Alessandro Fantino spent two decades working at one of Barolo’s best-known aziende before teaming up with his brother Gian Natale to produce a lineup of wines that bear the family name. But while this Fantino operation is small and modest in terms of manpower and marketing reach, the brothers’ wines are grand. They represent the pinnacle of Barolo from the slice of the region called Bussia (boo-SEE-uh), just north of Monforte d’Alba. Their Nebbiolo vines are planted exclusively in this cru, in a section called “Dardi,” a hillside with perfect southern and southeastern exposure in the geographic center of Bussia. These wines offer textbook, traditional Piemontese pleasure.
The Barbera grape is a bit of a chameleon, able to produce bottlings that are light and lunch-friendly as well as more complex and robust. The Fantinos have made Barbera both ways in the past—the result really comes down to which way the vintage points. Vintage 2018 guided them to craft a more structured and refined Barbera that will reward you many times over the next five years. Check out this recipe for squab and brussels sprouts created by chef Chris Lee as a perfect pairing for the Fantinos’ Barbera.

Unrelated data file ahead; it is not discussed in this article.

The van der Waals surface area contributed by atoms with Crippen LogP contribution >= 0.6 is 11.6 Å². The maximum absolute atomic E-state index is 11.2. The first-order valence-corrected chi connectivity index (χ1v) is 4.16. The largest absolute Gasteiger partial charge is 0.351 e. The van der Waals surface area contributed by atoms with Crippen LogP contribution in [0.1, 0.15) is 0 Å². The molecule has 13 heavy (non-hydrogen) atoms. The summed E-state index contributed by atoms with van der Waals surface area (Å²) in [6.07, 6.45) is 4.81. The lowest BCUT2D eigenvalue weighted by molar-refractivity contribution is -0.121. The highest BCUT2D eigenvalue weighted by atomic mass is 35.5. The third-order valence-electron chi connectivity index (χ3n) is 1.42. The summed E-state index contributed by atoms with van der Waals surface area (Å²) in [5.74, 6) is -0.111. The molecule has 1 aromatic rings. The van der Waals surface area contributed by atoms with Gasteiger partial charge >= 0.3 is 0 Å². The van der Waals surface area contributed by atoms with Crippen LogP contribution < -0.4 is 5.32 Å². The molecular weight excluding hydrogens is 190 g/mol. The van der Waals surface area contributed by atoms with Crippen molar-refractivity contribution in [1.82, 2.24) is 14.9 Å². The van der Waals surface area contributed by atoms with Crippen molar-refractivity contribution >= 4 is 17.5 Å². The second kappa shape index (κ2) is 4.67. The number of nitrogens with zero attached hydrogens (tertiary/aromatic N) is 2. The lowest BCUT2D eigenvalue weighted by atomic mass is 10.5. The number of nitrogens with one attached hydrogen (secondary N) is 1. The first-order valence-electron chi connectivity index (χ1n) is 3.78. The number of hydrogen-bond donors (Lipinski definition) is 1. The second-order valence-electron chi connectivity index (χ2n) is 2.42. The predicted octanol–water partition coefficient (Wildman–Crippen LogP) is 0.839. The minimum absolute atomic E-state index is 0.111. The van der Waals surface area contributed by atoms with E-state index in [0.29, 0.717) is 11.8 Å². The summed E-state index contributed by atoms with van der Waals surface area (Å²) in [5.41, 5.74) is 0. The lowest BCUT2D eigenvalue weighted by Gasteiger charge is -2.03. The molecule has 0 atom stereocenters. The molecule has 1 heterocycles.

This Barolo easily clears the bar of the 2013 vintage’s high expectations. What a complete and mesmerizing wine! Its soaring aromas of cherries, roses, iron, and spices will have you wanting to revisit the glass over and over.
The Riserva sees longer fermentation and aging than the Barolo above, spending five years in Slavonian oak barrel as opposed to four. Of the three wines here, this is the most enthralling, profound, and age-worthy, and it’s versatile enough to pair with all kinds of heartier dishes, from grilled venison to braised oxtails. You’ll be happy you bought a case to enjoy over the next decade or two.
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